We utilized the optional Magic Points rule, since most of their characters wanted to cast spells. We didn’t use it religiously. I’d really prefer for players to spend the magic points to add to rolls for success, making those resources finite. For this game, I asked them to subtract one for each spell they cast. It was simple, but magic points have potential for other uses.

However, if I plan to modify 2D10, I will change the Occupations modifier. The players forgot about the +5 modifier. Was it confusing? I can improve that with a simple character sheet or make it easier like doubling your attribute if you use the Occupation for a relevant action. Stay tuned.

My Conclusion?

All in all, though, it was fun to game with some youngsters! 2D10 was a blast to play!

2D10 RPG is now Creative Commons licensed

Another nice post of good news –

The 2D10 RPG, in all of its one page rules of glory, is now officially Creative Commons licensed. You can use it to create your own works of creativity and imagination, as long as you give some attribution. I am glad there are fans and writers who see it as something valuable to use to power your own games and creations.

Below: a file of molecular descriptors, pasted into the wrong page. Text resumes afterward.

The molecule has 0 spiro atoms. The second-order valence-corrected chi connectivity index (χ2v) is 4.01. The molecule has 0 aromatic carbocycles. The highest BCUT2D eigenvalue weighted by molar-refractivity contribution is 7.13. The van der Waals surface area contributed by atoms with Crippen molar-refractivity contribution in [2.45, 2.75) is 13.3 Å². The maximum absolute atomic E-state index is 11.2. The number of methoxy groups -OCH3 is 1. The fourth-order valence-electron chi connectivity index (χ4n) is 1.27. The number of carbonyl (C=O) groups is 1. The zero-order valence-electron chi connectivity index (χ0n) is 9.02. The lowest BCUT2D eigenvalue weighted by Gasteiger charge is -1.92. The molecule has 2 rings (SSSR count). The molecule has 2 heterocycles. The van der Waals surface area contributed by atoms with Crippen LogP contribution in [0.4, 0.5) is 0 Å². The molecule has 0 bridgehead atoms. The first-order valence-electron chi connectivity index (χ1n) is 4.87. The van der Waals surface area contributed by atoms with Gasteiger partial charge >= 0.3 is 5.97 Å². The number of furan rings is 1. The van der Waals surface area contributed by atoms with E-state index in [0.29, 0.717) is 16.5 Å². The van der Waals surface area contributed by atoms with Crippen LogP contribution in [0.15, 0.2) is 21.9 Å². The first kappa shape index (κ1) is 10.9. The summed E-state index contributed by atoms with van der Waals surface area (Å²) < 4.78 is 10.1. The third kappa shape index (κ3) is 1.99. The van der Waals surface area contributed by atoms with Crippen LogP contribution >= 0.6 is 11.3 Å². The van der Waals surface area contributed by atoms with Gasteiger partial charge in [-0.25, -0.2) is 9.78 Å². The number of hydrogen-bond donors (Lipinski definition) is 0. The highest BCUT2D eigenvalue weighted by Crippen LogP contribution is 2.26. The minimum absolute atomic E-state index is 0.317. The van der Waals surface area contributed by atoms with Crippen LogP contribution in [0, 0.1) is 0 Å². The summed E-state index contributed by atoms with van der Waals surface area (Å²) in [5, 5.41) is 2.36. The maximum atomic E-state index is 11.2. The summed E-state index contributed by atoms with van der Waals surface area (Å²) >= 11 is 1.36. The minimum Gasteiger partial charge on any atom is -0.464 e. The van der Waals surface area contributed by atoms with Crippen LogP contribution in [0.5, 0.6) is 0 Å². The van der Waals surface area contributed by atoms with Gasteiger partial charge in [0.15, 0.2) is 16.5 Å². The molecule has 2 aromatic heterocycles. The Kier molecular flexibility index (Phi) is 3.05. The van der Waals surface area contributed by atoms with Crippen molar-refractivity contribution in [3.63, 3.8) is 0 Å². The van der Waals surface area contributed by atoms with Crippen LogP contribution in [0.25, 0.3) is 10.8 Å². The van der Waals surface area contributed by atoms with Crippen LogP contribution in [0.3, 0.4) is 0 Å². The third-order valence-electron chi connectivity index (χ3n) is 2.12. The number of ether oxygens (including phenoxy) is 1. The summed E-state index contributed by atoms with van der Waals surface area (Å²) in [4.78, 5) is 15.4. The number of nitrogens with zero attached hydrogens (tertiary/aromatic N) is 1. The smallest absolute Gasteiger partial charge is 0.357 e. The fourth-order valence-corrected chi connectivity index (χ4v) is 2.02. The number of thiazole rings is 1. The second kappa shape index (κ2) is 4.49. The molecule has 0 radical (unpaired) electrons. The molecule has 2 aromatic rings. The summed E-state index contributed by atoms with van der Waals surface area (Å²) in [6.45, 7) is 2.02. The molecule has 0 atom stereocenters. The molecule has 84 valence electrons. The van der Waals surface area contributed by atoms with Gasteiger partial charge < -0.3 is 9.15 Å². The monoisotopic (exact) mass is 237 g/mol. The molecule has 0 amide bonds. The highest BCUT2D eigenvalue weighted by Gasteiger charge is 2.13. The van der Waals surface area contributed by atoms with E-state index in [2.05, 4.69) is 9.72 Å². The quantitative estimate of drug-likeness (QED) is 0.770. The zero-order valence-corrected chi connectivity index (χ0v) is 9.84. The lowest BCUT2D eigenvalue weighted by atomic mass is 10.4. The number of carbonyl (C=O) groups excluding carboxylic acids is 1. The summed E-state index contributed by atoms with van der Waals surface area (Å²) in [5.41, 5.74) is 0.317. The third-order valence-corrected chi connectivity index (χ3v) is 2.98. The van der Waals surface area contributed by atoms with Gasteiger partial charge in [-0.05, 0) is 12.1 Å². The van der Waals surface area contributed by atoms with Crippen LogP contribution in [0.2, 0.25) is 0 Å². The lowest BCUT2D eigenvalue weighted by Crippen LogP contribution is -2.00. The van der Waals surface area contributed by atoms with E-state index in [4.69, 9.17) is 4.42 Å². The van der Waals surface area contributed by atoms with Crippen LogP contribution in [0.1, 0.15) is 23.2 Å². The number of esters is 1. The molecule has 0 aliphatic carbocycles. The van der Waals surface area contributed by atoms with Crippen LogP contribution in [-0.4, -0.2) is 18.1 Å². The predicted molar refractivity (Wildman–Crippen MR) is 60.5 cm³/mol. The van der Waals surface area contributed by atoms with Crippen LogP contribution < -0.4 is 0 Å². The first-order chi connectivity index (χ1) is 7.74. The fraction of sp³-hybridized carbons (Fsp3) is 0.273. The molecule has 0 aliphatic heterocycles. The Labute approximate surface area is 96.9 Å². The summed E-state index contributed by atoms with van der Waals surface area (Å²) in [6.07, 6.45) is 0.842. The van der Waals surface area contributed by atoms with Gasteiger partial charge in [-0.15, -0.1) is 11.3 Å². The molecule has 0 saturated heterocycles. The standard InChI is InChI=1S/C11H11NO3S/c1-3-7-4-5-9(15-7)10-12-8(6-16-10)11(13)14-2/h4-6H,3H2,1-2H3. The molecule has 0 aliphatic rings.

(And special thanks to Shawn E. for encouraging me to make this change.)

I am linking a very simple formatted of the basic rules with the license embedded (via Dropbox), but I will find a more formal way to upload this on the 2D10 page soon.

If you have any questions, please let me know in the comments or send me a quick email.

2D10 Gets Some Fixes in This New Year

Thanks to some helpful eyes from a fellow fan, I was able to correct a couple of errors in the 2D10 RPG Rules and Extra Rules documents available on DriveThruRPG. It’s a New Year, so why not begin with this kind of bang? I am thankful for all the feedback I’ve received on these super simple rulesets, and I do have some more plans in the coming year, including a small printable compendium which will have some extra stuff in it.

In other industry news, Mystic Ages Publishing fully supports all efforts to make this a hobby that is safe, where abuse has no place. While I haven’t attended any conventions in years and am not really part of the industry (at best having a few PYWYW games), I support those efforts and will commit to only attending and supporting events that have clear procedures about working to build safe environments for vulnerable people. It’s important to me, and it should be important to all of us.

Stay tuned!

Updated 2D10 RPG Available

In honor of Teach Your Kids to Game week, I’ve updated the one page 2D10 RPG with a bit of editing, some slight adjustments, and font changes (hopefully to improve readability). You can get it for free from RPGNow. I still have been pondering a change to Occupations to turn the whole system into a dice pool – you roll an extra D10 if you use Occupations, Feats, and/or Special Items in play but keep the highest two rolls. Consider that a way to mess with the system if you find it is too easy for some heroes to wipe out goblins or space lords or whatever.

I will update some of the other PDFs and introduce a mini-setting in the upcoming week.

— Nathan